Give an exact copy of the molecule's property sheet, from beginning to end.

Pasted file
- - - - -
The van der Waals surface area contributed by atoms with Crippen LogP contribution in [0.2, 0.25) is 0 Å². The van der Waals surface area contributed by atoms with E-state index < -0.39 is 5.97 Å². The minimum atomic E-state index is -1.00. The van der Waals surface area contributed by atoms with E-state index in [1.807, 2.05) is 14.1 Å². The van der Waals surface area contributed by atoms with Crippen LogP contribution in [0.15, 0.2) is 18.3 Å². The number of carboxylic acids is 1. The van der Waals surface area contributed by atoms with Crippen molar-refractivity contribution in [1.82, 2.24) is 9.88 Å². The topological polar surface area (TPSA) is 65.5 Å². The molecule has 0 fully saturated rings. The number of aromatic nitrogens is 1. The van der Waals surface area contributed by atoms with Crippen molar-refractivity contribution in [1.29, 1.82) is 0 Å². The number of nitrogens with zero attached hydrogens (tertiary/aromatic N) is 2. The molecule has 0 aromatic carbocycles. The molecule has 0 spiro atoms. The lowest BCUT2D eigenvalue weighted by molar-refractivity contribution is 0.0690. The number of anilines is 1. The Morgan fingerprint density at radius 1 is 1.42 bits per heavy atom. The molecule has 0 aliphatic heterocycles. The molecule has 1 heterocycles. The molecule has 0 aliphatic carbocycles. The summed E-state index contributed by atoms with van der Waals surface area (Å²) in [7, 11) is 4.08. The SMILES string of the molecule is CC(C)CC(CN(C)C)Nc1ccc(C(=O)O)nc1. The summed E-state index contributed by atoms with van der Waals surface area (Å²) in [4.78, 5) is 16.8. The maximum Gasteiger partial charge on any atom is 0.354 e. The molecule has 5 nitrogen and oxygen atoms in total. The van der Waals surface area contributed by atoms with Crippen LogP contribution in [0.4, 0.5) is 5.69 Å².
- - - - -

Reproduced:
The van der Waals surface area contributed by atoms with Crippen LogP contribution in [0.2, 0.25) is 0 Å². The van der Waals surface area contributed by atoms with E-state index < -0.39 is 5.97 Å². The minimum atomic E-state index is -1.00. The van der Waals surface area contributed by atoms with E-state index in [1.807, 2.05) is 14.1 Å². The van der Waals surface area contributed by atoms with Crippen LogP contribution in [0.15, 0.2) is 18.3 Å². The number of carboxylic acids is 1. The van der Waals surface area contributed by atoms with Crippen molar-refractivity contribution in [1.82, 2.24) is 9.88 Å². The topological polar surface area (TPSA) is 65.5 Å². The molecule has 0 fully saturated rings. The number of aromatic nitrogens is 1. The van der Waals surface area contributed by atoms with Crippen molar-refractivity contribution in [1.29, 1.82) is 0 Å². The number of nitrogens with zero attached hydrogens (tertiary/aromatic N) is 2. The molecule has 0 aromatic carbocycles. The molecule has 0 spiro atoms. The lowest BCUT2D eigenvalue weighted by molar-refractivity contribution is 0.0690. The number of anilines is 1. The Morgan fingerprint density at radius 1 is 1.42 bits per heavy atom. The molecule has 0 aliphatic heterocycles. The molecule has 1 heterocycles. The molecule has 0 aliphatic carbocycles. The summed E-state index contributed by atoms with van der Waals surface area (Å²) in [7, 11) is 4.08. The SMILES string of the molecule is CC(C)CC(CN(C)C)Nc1ccc(C(=O)O)nc1. The summed E-state index contributed by atoms with van der Waals surface area (Å²) in [4.78, 5) is 16.8. The maximum Gasteiger partial charge on any atom is 0.354 e. The molecule has 5 nitrogen and oxygen atoms in total. The van der Waals surface area contributed by atoms with Crippen LogP contribution in [0.4, 0.5) is 5.69 Å².